Amid controversy with this year's list of Oscar nominees, there's this sobering statistic: The eight movies nominated for Best Picture are the lowest-grossing group since the Academy Awards expanded from five nominees in 2009. As Box Office Mojo notes, the eight movies have earned a combined $203.1 million, less than the previous low in 2011 by more than $300 million.
Part of that has to do with the number of nominees: No fewer than nine movies have been in the Best Picture race since the 2009 ceremony. (This year, there were eight.) Part of that has to do with the snubs: "Gone Girl" ($167 million in North America), "Unbroken" ($103 million in North America), "Into the Woods" ($107 million in North America) and "Interstellar" ($185 million in North America) all failed to secure nominations.
As it stands now, Wes Anderson's "The Grand Budapest Hotel" is the most financially successful Best Picture nominee with $59 million in North American ticket sales. "The Imitation Game" ($42 million) follows close behind. Films like "Selma," "The Imitation Game" and "American Sniper" should also make up big ground between now and Feb. 22, when the Oscars are handed out. ("American Sniper" and "The Imitation Game" could both crack $100 million prior to the ceremony, assuming each film continues to perform through nationwide expansion.) But for an Academy that originally expanded its roster of Best Picture nominees to be more inclusive, this year feels anything but: It's an indie-heavy lineup that all but ignored major studio successes, and could prove deadly to the Oscars' television ratings next month.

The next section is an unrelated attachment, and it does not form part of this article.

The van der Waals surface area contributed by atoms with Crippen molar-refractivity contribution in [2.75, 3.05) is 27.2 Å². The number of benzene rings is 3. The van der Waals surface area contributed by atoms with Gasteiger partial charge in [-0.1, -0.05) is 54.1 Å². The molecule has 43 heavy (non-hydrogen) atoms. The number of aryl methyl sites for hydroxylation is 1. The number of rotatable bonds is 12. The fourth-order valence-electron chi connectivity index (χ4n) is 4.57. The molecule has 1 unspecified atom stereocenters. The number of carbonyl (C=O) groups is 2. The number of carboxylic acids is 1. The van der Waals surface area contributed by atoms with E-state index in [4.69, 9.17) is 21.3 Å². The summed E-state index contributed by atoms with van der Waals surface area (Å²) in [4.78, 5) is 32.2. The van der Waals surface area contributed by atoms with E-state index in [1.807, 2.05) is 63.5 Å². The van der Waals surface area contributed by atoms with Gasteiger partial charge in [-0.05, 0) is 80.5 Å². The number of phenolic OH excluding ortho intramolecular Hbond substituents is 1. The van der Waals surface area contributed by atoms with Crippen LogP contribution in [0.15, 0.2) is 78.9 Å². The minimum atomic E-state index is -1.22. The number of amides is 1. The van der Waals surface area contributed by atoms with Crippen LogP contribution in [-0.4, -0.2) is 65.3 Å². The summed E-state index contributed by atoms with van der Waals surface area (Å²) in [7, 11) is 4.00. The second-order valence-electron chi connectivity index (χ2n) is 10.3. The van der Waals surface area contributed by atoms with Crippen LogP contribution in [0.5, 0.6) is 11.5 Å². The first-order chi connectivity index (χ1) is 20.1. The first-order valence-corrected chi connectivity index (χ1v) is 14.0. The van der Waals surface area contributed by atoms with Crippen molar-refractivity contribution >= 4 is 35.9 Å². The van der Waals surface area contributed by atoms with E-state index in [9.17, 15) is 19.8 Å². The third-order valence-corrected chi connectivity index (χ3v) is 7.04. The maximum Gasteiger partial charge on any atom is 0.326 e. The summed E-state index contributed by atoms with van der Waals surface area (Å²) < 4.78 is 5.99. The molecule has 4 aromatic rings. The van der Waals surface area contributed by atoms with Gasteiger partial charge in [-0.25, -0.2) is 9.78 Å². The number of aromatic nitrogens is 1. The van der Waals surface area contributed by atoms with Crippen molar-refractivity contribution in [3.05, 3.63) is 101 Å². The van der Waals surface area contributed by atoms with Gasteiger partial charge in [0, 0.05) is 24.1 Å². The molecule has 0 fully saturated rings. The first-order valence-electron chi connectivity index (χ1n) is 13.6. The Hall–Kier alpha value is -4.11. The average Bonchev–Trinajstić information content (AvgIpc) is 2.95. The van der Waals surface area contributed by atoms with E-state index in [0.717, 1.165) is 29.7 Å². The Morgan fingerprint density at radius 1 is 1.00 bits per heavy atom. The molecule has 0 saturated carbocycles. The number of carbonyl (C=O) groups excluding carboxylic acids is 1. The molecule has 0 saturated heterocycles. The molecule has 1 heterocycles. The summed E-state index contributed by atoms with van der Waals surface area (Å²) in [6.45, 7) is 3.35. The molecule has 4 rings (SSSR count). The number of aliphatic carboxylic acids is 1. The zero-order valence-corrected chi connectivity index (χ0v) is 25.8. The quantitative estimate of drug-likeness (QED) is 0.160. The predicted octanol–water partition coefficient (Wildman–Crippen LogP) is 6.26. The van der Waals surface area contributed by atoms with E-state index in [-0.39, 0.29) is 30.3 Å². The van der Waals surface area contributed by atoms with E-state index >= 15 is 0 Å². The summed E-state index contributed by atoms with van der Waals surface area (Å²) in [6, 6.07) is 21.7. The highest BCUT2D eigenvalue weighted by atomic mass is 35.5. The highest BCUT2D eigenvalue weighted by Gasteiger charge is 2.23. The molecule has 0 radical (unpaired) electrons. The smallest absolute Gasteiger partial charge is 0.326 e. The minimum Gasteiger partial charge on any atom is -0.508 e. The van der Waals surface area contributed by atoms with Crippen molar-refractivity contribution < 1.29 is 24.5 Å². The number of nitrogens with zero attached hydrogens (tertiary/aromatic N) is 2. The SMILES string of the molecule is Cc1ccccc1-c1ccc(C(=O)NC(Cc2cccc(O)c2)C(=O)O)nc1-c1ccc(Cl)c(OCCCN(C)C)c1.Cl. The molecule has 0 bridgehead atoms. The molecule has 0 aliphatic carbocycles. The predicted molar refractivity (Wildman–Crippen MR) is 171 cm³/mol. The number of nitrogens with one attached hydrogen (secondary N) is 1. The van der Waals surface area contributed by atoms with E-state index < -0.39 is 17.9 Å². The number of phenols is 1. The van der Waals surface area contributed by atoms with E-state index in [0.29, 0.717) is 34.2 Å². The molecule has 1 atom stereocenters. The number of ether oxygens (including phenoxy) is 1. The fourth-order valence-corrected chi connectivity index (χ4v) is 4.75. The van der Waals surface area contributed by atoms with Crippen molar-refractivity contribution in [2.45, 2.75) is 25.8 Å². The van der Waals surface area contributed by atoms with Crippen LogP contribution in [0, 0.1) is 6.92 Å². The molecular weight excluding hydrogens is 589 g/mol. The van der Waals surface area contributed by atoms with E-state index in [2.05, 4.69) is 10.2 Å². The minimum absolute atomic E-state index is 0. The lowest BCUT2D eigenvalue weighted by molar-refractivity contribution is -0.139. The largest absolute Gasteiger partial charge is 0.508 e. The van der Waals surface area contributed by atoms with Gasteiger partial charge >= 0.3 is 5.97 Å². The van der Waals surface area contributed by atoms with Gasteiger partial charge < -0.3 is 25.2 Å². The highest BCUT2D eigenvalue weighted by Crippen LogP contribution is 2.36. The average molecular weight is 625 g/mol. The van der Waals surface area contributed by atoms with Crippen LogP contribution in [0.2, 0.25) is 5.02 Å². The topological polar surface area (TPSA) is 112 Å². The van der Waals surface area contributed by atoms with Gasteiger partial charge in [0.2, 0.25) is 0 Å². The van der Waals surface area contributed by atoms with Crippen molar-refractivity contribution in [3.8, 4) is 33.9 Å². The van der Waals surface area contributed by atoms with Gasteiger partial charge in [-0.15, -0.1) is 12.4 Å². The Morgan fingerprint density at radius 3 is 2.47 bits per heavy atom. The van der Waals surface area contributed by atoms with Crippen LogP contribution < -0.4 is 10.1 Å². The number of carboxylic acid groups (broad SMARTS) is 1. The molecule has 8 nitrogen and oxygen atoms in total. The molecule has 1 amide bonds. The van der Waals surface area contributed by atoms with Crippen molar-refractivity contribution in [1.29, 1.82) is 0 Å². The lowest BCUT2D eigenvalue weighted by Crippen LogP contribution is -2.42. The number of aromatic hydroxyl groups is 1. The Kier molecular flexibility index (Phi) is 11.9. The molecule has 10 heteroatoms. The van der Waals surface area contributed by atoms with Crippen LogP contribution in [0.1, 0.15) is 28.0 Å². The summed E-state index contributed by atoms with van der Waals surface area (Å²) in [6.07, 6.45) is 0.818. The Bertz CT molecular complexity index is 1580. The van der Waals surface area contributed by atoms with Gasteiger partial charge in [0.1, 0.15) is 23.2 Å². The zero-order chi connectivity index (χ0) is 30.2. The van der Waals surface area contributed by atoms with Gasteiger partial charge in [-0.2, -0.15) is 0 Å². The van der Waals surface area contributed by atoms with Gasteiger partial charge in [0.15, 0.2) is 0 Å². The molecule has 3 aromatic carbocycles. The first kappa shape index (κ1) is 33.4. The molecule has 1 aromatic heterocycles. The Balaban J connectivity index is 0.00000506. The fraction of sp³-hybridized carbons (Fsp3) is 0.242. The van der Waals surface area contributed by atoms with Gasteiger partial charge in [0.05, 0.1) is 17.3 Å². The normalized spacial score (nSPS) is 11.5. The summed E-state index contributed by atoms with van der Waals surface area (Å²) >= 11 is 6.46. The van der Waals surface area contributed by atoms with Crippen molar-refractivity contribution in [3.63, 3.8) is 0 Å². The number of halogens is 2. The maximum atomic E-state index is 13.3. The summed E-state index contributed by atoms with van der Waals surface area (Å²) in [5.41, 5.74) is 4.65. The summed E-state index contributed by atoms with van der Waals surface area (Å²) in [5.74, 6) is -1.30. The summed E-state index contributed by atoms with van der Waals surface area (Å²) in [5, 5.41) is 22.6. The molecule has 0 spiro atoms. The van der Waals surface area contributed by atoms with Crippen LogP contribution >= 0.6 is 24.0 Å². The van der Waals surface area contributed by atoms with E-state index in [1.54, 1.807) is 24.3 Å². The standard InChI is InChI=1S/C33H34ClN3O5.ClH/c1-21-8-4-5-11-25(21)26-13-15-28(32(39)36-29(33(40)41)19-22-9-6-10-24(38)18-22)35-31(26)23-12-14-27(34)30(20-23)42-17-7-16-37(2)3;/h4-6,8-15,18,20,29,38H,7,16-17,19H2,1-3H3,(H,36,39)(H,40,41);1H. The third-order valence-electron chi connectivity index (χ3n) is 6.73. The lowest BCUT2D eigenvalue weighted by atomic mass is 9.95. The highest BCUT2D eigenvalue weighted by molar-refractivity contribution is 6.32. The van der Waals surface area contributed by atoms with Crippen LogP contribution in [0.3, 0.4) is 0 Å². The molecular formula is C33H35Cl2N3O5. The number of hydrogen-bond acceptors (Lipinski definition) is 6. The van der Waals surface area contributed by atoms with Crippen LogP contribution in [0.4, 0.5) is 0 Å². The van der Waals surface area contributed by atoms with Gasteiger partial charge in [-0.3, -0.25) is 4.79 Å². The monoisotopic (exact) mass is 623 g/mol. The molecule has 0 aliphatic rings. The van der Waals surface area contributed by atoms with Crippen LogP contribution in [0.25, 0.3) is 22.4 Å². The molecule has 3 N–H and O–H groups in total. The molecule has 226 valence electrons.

For more, head to Box Office Mojo.